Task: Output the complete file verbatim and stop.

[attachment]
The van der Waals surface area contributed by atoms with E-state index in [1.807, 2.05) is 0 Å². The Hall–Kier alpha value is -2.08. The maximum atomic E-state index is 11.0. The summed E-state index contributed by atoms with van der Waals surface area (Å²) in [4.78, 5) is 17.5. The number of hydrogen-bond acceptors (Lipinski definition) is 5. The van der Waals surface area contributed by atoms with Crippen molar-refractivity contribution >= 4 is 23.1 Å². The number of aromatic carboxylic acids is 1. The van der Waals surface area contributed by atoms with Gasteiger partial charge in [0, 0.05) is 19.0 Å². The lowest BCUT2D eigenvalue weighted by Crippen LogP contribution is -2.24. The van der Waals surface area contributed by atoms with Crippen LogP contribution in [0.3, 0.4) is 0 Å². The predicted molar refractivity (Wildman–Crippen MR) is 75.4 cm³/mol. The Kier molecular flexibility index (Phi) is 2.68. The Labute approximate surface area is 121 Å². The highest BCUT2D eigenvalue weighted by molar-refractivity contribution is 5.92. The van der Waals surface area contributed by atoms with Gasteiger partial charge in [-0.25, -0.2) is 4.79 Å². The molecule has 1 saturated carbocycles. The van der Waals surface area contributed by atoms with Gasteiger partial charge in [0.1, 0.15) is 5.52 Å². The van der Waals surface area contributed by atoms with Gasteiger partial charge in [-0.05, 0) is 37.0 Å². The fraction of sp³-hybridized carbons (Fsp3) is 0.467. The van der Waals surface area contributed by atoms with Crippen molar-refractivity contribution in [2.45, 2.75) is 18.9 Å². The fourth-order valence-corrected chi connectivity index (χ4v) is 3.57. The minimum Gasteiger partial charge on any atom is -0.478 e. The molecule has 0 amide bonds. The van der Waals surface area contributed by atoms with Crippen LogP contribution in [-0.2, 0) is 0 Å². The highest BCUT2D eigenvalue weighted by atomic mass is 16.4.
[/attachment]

The van der Waals surface area contributed by atoms with E-state index in [1.807, 2.05) is 0 Å². The Hall–Kier alpha value is -2.08. The maximum atomic E-state index is 11.0. The summed E-state index contributed by atoms with van der Waals surface area (Å²) in [4.78, 5) is 17.5. The number of hydrogen-bond acceptors (Lipinski definition) is 5. The van der Waals surface area contributed by atoms with Crippen molar-refractivity contribution >= 4 is 23.1 Å². The number of aromatic carboxylic acids is 1. The van der Waals surface area contributed by atoms with Gasteiger partial charge in [0, 0.05) is 19.0 Å². The lowest BCUT2D eigenvalue weighted by Crippen LogP contribution is -2.24. The van der Waals surface area contributed by atoms with Crippen LogP contribution in [0.3, 0.4) is 0 Å². The predicted molar refractivity (Wildman–Crippen MR) is 75.4 cm³/mol. The Kier molecular flexibility index (Phi) is 2.68. The Labute approximate surface area is 121 Å². The highest BCUT2D eigenvalue weighted by molar-refractivity contribution is 5.92. The van der Waals surface area contributed by atoms with Gasteiger partial charge in [-0.25, -0.2) is 4.79 Å². The molecule has 1 saturated carbocycles. The van der Waals surface area contributed by atoms with Gasteiger partial charge in [0.1, 0.15) is 5.52 Å². The van der Waals surface area contributed by atoms with Gasteiger partial charge in [-0.05, 0) is 37.0 Å². The fraction of sp³-hybridized carbons (Fsp3) is 0.467. The van der Waals surface area contributed by atoms with Crippen molar-refractivity contribution in [2.45, 2.75) is 18.9 Å². The fourth-order valence-corrected chi connectivity index (χ4v) is 3.57. The minimum Gasteiger partial charge on any atom is -0.478 e. The molecule has 0 amide bonds. The van der Waals surface area contributed by atoms with Crippen LogP contribution in [-0.2, 0) is 0 Å². The highest BCUT2D eigenvalue weighted by atomic mass is 16.4.